B6. Pilon fracture. Fractures and ligament injuries of the ankle

Page created on October 25, 2021. Last updated on October 27, 2021 at 11:27


  • Ankle injuries are common injuries and include ankle sprain and ankle fractures. Rolling or twisting the ankle is the most common cause. Symptoms include pain, tenderness, swelling, and discoloration. The Ottawa ankle rules are used to determine which patients require X-ray to rule out fracture. Ankle sprains are mostly treated conservatively
  • Ankle fractures are classified according to Weber, according to the location of the fracture line relative to the syndesmosis. Fractures usually cause inability to bear weight. Stable ankle fractures are treated conservatively with cast. Unstable fractures are treated with ORIF.
  • Pilon fractures are intraarticular fractures of the distal tibia, caused by axial forces on the ankle. These fractures are severe and may also cause ankle deformity. These fractures are often treated surgically.

Fractures and ligament injuries of the ankle

Definition and epidemiology

Ankle injuries are one of the most common causes of presentation to primary care and emergency departments. They may be purely ligamentous (ankle sprain) or involve fractures.

Ankle sprains are more common and less serious than ankle fractures. A syndesmotic sprain is one in which syndesmotic structures (which are critical to ankle stability) are injured. Most ankle fractures affect one or both malleoli.

A pilon fracture is a special form of ankle fracture of the distal tibia which is intra-articular. Pilon fractures often occur together with fibular fractures.

A Maisonneuve fracture is the combination of a medial malleolar fracture, a proximal fibular fracture, a tear of the distal tibiofibular syndesmosis, and the interosseus membrane.


Ankle injuries are commonly caused by rolling, twisting, or turning the ankle which stretches and possibly tears the supporting ligaments of the ankle. The most common mechanism is inversion of the ankle, which damages the lateral ligaments.

Pilon fractures are caused by axial forces on the ankle. Maisonneuve fractures are caused by pronation and external rotation of the ankle.


Ankle fractures are classified according to the Weber classification, which considers the level of the fracture.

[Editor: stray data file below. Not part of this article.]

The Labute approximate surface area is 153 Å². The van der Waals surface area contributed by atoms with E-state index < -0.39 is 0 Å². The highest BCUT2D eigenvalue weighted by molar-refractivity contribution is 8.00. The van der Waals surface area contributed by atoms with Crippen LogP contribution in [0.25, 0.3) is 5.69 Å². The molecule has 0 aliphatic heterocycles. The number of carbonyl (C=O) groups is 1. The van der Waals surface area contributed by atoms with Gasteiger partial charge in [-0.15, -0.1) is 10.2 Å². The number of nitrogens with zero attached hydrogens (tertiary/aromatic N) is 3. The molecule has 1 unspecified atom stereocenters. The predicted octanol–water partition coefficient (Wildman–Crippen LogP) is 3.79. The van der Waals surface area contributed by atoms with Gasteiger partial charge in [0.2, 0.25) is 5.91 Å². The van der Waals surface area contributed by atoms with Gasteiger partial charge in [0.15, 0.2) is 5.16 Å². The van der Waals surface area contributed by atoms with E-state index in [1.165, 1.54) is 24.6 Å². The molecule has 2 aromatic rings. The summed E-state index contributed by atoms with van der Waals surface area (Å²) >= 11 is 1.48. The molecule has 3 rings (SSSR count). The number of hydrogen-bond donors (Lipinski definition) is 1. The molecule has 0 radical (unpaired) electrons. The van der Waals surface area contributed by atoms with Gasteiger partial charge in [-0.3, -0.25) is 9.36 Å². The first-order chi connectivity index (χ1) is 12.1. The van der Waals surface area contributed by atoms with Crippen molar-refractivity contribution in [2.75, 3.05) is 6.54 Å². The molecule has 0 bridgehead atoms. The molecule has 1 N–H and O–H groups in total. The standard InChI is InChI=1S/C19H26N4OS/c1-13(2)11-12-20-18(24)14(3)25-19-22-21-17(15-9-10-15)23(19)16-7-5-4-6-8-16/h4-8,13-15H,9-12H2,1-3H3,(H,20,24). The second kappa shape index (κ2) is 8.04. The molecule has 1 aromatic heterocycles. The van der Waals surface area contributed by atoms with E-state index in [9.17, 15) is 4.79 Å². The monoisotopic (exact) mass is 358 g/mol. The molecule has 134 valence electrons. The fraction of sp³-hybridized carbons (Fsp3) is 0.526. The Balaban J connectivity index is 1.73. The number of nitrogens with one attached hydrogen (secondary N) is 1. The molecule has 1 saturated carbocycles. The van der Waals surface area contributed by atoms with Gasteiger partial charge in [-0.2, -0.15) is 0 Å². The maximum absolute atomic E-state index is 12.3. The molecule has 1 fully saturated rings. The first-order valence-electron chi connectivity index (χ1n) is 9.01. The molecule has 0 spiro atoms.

Weber type Description Mechanism of injury
Weber A Fracture below the syndesmosis Pronation
Weber B Fracture at the level of the syndesmosis Supination
Weber C Fracture above the level of the syndesmosis Supination

Fractures are also classified according to how many malleoli are affected, which is related to the remaining ankle stability:

Fracture Stability
Unimalleolar fracture Usually stable
Volkmann triangle (posterior edge of the tibia) fracture Usually unstable (usually associated with other malleolar fractures)
Bimalleolar fracture (lateral and medial) Mostly unstable
Trimalleolar fracture (lateral, medial, and Volkmann triangle) Always unstable

The Volkmann triangle is also known as the posterior malleolus.

Pilon fractures are classified according to the Rüedi and Allgöwer classification. Ankle sprains are not classified in any particular way.

Clinical features

Pain, tenderness, swelling and discoloration are possible symptoms in all types of ankle injuries. Inability to bear weight on the leg is suspicious for fracture.

Pilon fracture are severe fracture which cause severe pain, ankle deformity, and inability to bear weight.

Diagnosis and evaluation

X-ray can’t diagnose an ankle sprain, but it can diagnose fractures. As such, not all ankle injuries require x-ray. The Ottawa ankle rules were developed to determine which patients who present with ankle injury needs x-ray and who don’t, to avoid unnecessary examinations. In those who don’t fulfil the Ottawa ankle rules and the injury was not part of high energy trauma, x-ray is not necessary (as fracture is very unlikely).

The squeeze test is used to look for a syndesmotic sprain. Squeezing the fibula against the tibia at the mid-calf level elicits pain at the syndesmotic structures (just above the ankle joint).

The anterior drawer test of the ankle is used to demonstrate excessive anterior displacement of the talus. The talar tilt test is used to demonstrate excessive ankle inversion.

Ankle sprains which don’t improve after some weeks should be evaluated with MRI. CT may be required for preoperative planning for fractures.


Treatment of ankle sprains are conservative in most cases and include RICE (rest, ice, compression, elevation) and possibly fixation with cast or braces (orthoses). Surgery may be used for severe sprains, professional athletes, failure of conservative therapy, and chronic instability. Possibilities include suturing and the Evans method.

Stable ankle fractures are managed with RICE and cast fixation for 6 – 8 weeks. Unstable fractures are managed with surgery, either plate or screw fixation.

Type I and II pilon fractures are managed conservatively or with ORIF. Type III pilon fractures are managed in two phases: first external fixation and later ORIF.

Proprioception and strength training is useful to prevent future ankle injuries.

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